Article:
Figure 2
Relative Amounts of Virus Recovered from Activated versus Non-Activated Monocytes. A: Higher amount of BaL virus (R5-tropic) recovered from activated monocytes compared to non-activated monocytes, p<0.05, n=3; B & C: For both LAI (X4-tropic) ...

The supernatants recovered from the washing steps after an hour-exposure of the cells to the virus showed decreasing amounts of HIV with the last wash having no detectable HIV. This confirmed that the cells left in the culture wells had no free virus. The last wash was negative for p24, consistent with undetectable virus replication.


The current study focused on assessing the phenotype of non-HIV-infected monocytes before and after activation; and determined if activated monocytes had more R5-tropic virus. Following activation by LPS, monocytes in culture consistently had higher CD16 expression on the surface of M/MΦ, which was expected since CD16 is a known marker of monocyte activation [12]. Other markers of monocyte activation were also increased: TNFα production and CD69 expression [13]. While CCR5 is a known receptor on monocytes, our results demonstrate that an increase in CCR5 surface expression could be induced on M/MΦ upon stimulation with LPS, with some heterogeneity noted in the staining. While we also demonstrated that IL-10, by itself, up-regulates CCR5 gene expression on human monocytes, as previously shown; using IL-10 to prime the cells prior to LPS stimulation provided a more consistent model for activation, as shown by others [10, 11]. Our results are in contrast to a previous study showing decreased CCR5 expression after LPS-stimulation of monocyte-derived macrophages [14]. However, our data were obtained from primary monocytes, which is a different model than what was used by Franchin et al [14].

We acknowledge that the data generated are limited by the number of donors who provided PBMC and monocytes for the study. Because the baseline phenotype of monocytes varies amongst individuals, and some volunteers we attempted to isolate monocytes had baseline activated phenotype, we limited the current studies to donors with low baseline activated monocytes [15]. Increase in donor pools is currently being planned as resources become available in order to assess the generality of the results. Additional limitations of the study include the number of replicates performed was limited, which will need to be increased in order to assess any trend or significance.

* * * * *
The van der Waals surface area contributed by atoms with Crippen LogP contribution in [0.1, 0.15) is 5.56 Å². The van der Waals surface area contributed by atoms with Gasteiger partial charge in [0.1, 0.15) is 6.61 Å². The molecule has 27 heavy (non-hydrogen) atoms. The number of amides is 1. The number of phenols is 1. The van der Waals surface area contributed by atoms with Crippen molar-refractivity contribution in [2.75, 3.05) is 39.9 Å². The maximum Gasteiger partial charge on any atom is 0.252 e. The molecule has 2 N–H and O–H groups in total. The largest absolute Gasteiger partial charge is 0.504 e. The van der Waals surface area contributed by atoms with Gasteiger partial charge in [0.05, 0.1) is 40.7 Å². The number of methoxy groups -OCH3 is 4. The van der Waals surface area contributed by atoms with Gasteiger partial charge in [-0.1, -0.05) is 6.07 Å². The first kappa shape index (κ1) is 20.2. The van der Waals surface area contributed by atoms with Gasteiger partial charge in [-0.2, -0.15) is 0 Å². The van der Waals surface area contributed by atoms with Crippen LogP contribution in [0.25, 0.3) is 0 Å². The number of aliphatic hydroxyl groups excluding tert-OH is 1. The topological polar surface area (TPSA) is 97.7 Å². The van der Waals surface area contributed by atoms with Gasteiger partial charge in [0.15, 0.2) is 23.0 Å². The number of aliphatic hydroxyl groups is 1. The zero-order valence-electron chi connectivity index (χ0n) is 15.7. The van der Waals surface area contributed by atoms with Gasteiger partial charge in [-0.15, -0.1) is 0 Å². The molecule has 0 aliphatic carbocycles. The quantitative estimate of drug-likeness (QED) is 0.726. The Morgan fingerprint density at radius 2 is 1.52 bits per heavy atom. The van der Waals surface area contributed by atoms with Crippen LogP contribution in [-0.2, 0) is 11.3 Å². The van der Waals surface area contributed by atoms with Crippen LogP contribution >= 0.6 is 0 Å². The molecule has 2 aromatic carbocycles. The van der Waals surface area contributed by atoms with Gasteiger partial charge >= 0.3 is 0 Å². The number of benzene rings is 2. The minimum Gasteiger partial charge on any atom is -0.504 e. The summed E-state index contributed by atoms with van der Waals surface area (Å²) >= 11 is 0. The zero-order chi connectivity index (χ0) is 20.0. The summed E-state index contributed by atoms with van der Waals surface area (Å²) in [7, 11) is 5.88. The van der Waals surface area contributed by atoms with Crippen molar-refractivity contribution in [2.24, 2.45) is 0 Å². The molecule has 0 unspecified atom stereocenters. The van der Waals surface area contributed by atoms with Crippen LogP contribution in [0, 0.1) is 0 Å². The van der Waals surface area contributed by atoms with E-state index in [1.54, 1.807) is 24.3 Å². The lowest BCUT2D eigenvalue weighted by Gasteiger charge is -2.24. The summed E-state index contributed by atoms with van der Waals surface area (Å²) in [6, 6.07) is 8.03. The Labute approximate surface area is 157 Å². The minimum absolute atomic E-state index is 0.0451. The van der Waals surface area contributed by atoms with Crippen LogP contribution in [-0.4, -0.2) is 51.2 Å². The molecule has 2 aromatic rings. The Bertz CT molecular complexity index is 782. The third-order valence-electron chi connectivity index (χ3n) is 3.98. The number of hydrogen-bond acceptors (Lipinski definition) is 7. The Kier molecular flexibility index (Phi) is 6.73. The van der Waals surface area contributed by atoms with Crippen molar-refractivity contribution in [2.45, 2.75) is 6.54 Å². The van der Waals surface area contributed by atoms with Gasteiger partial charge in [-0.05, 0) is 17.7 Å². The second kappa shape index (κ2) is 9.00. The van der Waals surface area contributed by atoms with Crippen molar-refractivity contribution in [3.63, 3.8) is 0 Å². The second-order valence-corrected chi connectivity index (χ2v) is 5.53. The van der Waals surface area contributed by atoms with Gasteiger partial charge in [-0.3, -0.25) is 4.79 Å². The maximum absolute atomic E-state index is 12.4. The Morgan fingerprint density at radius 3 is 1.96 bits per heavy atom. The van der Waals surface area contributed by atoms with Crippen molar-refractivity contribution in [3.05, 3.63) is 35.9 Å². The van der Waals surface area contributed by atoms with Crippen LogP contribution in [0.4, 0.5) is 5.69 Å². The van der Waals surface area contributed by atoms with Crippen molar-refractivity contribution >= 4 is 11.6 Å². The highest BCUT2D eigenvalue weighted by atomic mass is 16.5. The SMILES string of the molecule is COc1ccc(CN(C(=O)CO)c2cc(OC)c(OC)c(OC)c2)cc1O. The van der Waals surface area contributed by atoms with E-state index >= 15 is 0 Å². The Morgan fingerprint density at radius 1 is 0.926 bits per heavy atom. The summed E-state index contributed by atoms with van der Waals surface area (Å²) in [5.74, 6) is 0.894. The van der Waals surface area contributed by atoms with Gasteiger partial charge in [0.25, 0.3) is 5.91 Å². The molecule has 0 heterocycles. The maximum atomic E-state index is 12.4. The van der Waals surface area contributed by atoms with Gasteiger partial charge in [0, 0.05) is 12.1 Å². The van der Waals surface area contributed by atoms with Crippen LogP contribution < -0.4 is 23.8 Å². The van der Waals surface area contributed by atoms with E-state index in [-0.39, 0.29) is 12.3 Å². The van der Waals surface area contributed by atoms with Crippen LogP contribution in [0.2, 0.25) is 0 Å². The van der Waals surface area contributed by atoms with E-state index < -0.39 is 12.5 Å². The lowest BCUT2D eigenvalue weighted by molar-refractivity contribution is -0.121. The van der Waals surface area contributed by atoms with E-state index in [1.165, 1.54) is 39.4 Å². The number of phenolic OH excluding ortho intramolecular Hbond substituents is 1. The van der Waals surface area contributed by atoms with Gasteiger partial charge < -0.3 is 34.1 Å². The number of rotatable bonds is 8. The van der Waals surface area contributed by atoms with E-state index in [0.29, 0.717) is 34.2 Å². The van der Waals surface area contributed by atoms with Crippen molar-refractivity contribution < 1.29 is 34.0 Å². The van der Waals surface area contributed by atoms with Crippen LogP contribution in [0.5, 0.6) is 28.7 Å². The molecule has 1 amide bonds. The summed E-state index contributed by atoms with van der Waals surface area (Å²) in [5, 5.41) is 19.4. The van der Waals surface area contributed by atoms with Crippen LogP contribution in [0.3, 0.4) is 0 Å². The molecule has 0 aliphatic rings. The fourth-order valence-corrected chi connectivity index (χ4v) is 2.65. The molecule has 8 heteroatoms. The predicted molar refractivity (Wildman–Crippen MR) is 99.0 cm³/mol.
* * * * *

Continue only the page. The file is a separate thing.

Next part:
The significance of monocyte activation occurring in parallel with increase surface expression of CCR5 HIV co-receptor lies in the increased potential for CCR5-tropic viral strains to bind and infect the cells. In the setting of microbial translocation with increase plasma LPS levels, non-HIV-infected M/MΦ could be exposed to this chronic inflammatory environment which could increase surface expression of CCR5. This may, in turn, provide a mechanism for these cells to bind more R5-tropic virus and infect the cells. Our results are consistent with recent findings clinically where elevated plasma LPS was suggested to be a likely cause of systemic immune activation in chronic HIV infection, which induces monocyte activation [1]. The implications are that peripheral immunological events may play a key role in the pathogenesis of HIV-1. Therefore, these activated cells could be targets for preventing newly-formed M/MΦ from becoming infected as they enter the circulation. New R5-inihibitor drugs could be identified as targets for future consideration in treatment or preventative strategies [16]. In conclusion, we believe that M/MΦ activation by LPS leads to a phenotype that supports R5-tropic virus. If confirmed through expanded studies, the information could shift the paradigm of how to treat or intervene to prevent M/MΦ from being infected chronically.


The authors would like to thank the University of Hawaii John A. Burns School of Medicine Flow Cytometry Core Facility, and particularly Alexandra Gurary for technical assistance. This work is supported by NIH grants NS053345, U01A134853, and P20RR011091; and the Fulbright Staff Development Fellowship (S.M.).